To put it all together, both "enter Hamlet stage right" and "enter string theory to rectify the problem" use the second meaning, where the director, or some metaphorical director (the arc of history, God, etc.), is entering Hamlet into the play or string theory into the world as one enters an item into a receiver.

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    That's all highly speculative. The OED regards "enter" as in origin a subjunctive, with "string theory" (in this case) as the subject. "Exit" is used when someone exits the stage, but the sentence "you, director, exit Hamlet" would be ungrammatical. Also, I remember seeing in old plays "exeunt" (Lat.: they exit) used when multiple people were leaving the stage at once. (The original usage was the subjunctive "exeant", but at some stage "exeunt" took over. But my point here is that "exeunt" could in no way be an imperative.) – rjpond Oct 8 at 21:51
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    @rjpond what did I write that was speculative? Everything that I wrote was based on standard methods in linguistics. The OED has history of words, but that doesn't speak to any usage of what how a native speaker actually uses or doesn't use a word in a language. It seems like we're on opposite sides of the divide between literature and linguistics, so I don't want to stoke that argument, but I think you arguing that a child who can understand "enter the hero to save the day" has any inkling of old Latin texts is much more speculative than comparing constructions. – dantiston Oct 8 at 23:57
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    Imperative is a mood, not a voice. – Acccumulation Oct 9 at 0:09
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    @rjpond regarding "exit", "exit" and "enter" are different words, so it's entirely probable that they have different behaviors. *"Casey exited their card" is ungrammatical, as well, so I would expect "the director exited Hamlet" to be ungrammatical. I think there's lots of things going on with "exit", but I will leave that as an exercise for another time. – dantiston Oct 9 at 0:13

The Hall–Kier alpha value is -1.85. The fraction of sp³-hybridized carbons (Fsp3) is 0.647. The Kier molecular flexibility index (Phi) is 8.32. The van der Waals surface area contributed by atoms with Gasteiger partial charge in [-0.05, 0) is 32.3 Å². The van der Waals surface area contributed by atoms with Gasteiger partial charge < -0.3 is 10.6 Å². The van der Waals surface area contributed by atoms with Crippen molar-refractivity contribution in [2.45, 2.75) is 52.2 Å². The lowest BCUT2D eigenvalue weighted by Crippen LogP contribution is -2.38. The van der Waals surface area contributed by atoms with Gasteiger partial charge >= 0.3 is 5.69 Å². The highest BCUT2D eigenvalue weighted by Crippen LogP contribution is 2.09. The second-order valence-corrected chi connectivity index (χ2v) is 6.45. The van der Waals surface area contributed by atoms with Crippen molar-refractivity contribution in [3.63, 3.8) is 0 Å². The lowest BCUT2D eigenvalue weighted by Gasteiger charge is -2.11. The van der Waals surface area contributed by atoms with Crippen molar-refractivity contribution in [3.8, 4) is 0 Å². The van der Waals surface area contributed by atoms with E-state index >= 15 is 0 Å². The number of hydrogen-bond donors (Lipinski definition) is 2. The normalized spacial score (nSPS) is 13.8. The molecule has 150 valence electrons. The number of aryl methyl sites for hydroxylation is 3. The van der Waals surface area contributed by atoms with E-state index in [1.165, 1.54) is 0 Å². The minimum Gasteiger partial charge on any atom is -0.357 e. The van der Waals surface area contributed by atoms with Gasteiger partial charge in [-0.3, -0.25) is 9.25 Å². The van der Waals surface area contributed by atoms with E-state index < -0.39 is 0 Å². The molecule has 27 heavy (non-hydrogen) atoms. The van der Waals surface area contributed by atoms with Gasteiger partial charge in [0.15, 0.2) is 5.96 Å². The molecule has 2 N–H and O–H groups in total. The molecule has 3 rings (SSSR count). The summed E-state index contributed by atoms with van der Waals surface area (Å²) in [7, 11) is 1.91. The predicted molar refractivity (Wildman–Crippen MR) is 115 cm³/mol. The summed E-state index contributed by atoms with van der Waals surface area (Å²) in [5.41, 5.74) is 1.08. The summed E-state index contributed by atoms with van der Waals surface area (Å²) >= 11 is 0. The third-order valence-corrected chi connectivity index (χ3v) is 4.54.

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    I can believe that synchronically most native speakers might regard the stage direction "enter" as an imperative (though even here I don't see that we have clear evidence). But you go well beyond that in asserting that the imperative is addressed to the director. I just don't see it. I would also prefer "Enter he who will rectify the problem" rather than "...him...". – rjpond Oct 9 at 7:34
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You, the reader, are the subject of the sentence. String theory is presented for your consideration, as it were, a theatrical character entering onto a stage.

The subject is implicit, but filling in the gaps, the sentence reads:

[You, observe] string theory enter [the scene] to rectify the problem.

The sentence is phrased imperatively, immediately, and in the present tense. It has the effect of calling the reader's attention momentarily to "new action on the scene".

Primarily, you (as subject) observe/consider (verb) string theory (the object). This is the fundamental structure of the sentence, as written:

[You, observe] string theory

Secondarily, string theory (as subject) enters (verb). As written, this is structured as an infinitive phrase, where "[to] enter" is the infinitive:

...string theory [to] enter [the scene]

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  • The metaphorical theatrical director is not the subject of the sentence because string theory is being passively presented for consideration. No one is actively directing it onto the stage. – Gooseberry Oct 9 at 8:58
  • Please provide reasons for downvotes. If you disagree with my answer, I'd be happy to discuss! – Gooseberry Oct 9 at 17:57